Arm exercises without weights can be practiced by anyone and being at home is no excuse. This kind of training has several benefits and should be an integral part of any healthy workout plan.

In this article, we give you a simple guide to 11 workouts that do not need special workout equipment - only your body, your home and perhaps some great workout music!

How does toning your arms benefit your body?

Regular exercise enhances bone strength through significant adaptations in both bone material and structural properties (1). Arm strength exercises build bone density, keep them healthy, and reduce the risk of developing diseases such as osteoporosis, especially for older people. Also, exercising your arms can reduce the risk of injury or at least the severity of the injury.

Good arms strengthen your posture

Arm workouts without weights can help you to maintain a correct and healthy posture, something many of us struggle with daily. A good posture can further improve the balance of the body, relax your muscles, and relieve you of musculoskeletal pain (2).

By training the muscles in you body, you can improve both physique and health. Also, a good arm workout without weights has aesthetic benefits giving you nicely toned arms. Furthermore, achieving toned arms without weights will enhance your workouts by building naturally stronger shoulders and arms without adding too much stress on one muscle group.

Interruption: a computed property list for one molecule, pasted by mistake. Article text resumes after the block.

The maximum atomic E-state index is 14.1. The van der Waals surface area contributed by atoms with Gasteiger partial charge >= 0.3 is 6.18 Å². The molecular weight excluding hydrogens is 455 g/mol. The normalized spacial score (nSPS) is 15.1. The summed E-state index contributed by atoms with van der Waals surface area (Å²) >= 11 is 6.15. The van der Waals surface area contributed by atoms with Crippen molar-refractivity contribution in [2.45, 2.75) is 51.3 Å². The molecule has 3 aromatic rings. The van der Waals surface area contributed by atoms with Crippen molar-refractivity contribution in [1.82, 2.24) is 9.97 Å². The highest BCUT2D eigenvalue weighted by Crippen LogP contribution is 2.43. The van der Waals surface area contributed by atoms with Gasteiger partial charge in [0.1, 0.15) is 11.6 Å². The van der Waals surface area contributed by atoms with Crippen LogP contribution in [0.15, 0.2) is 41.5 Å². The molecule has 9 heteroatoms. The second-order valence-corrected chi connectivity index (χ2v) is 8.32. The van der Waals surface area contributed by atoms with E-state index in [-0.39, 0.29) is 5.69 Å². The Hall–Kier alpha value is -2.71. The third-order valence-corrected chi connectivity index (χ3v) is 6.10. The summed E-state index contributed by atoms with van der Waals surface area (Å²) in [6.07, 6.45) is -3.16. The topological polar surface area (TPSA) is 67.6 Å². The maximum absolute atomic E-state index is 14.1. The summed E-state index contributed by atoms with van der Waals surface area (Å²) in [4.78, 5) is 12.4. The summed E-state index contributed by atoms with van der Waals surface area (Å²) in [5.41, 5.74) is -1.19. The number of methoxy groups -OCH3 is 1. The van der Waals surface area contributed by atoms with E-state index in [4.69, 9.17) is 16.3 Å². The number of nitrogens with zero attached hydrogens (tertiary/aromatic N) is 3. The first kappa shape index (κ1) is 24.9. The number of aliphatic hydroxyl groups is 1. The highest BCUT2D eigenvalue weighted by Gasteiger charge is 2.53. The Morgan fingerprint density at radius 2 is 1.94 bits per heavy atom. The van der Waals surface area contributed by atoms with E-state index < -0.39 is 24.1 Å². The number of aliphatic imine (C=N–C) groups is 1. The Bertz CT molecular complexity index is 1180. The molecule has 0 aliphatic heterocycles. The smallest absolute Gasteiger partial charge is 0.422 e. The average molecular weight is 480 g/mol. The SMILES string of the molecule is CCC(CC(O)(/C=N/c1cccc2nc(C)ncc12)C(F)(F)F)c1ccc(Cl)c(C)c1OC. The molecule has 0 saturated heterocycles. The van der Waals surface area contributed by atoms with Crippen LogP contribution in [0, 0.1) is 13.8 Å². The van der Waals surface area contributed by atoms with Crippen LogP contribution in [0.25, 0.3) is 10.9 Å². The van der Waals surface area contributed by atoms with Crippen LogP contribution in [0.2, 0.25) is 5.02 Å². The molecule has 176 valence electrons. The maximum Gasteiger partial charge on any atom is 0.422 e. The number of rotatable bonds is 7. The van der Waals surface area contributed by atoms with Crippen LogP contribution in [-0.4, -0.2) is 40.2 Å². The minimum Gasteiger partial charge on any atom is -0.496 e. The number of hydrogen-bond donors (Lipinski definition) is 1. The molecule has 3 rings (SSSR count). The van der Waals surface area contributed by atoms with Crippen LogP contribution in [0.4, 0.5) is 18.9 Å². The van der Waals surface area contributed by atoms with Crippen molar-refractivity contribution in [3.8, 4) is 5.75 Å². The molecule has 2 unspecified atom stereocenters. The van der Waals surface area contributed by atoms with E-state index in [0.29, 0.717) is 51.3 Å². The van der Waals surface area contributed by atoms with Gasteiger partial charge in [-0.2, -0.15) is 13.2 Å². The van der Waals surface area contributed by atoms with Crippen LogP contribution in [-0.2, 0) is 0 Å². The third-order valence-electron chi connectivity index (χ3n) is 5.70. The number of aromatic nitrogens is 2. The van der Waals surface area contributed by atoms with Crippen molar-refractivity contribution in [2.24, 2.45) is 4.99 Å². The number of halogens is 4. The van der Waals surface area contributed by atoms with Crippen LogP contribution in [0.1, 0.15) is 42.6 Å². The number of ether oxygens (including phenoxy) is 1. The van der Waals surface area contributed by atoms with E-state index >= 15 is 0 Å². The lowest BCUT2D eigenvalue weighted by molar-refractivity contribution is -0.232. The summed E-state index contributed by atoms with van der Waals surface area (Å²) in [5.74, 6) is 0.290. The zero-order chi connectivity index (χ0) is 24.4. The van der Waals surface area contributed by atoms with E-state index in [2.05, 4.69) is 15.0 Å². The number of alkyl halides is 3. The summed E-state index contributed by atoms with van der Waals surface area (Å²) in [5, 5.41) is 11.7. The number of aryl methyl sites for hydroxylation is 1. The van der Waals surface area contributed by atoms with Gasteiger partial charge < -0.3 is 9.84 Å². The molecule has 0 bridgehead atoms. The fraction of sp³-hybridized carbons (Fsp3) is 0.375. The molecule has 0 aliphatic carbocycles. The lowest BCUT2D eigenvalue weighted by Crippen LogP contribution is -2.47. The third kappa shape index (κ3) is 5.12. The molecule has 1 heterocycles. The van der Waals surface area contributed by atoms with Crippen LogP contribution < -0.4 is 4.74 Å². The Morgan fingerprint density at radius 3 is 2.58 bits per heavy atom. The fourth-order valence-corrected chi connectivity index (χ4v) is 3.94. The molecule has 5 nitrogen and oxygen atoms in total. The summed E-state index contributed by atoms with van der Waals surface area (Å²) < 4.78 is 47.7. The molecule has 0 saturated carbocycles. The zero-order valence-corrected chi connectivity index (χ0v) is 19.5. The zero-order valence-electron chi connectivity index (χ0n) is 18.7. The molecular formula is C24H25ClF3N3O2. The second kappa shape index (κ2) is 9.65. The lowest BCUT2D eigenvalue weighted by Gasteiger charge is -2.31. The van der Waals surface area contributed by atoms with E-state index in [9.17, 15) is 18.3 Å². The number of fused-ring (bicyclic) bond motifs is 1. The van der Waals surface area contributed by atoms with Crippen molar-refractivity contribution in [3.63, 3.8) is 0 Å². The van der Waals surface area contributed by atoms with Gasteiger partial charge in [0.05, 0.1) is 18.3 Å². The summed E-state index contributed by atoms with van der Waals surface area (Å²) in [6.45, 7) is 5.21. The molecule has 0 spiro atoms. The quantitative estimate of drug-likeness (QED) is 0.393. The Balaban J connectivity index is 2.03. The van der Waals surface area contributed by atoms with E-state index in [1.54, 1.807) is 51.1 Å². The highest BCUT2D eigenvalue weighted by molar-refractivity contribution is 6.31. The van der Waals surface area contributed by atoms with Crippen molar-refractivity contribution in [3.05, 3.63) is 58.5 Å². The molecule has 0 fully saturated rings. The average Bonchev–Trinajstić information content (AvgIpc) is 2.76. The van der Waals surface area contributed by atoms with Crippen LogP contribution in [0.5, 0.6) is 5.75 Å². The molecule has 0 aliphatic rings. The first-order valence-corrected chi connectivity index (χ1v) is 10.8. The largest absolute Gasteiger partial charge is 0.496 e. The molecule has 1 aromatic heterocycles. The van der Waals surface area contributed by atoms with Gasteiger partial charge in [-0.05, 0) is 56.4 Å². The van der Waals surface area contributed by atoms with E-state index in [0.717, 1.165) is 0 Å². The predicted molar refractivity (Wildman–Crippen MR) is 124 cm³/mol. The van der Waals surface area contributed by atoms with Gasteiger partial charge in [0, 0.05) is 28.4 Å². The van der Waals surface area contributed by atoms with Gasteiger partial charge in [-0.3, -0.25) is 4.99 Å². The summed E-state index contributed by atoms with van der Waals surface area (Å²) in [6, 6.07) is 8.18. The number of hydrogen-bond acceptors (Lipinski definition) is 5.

Strong arms build momentum for athletic runners

Runners can boost their speed and endurance by generating maximum forward momentum with the provision of power and additional thrust in a sprint. As toned arms move faster and more forcefully, they help you to enhance your step frequency in distance running. The exercises can also help you achieve weight loss by increasing the energy spent through strengthening and toning your core.

Build a better swimming performance

Otherwise, no-equipment arm workout raises your swimming performance by helping you to propel through the water and improve arm conditioning (3).
Furthermore, the increase of the wrist grip strength by training will significantly increase the strength of metacarpophalangeal joint extension of the fingers in sports like tennis (4).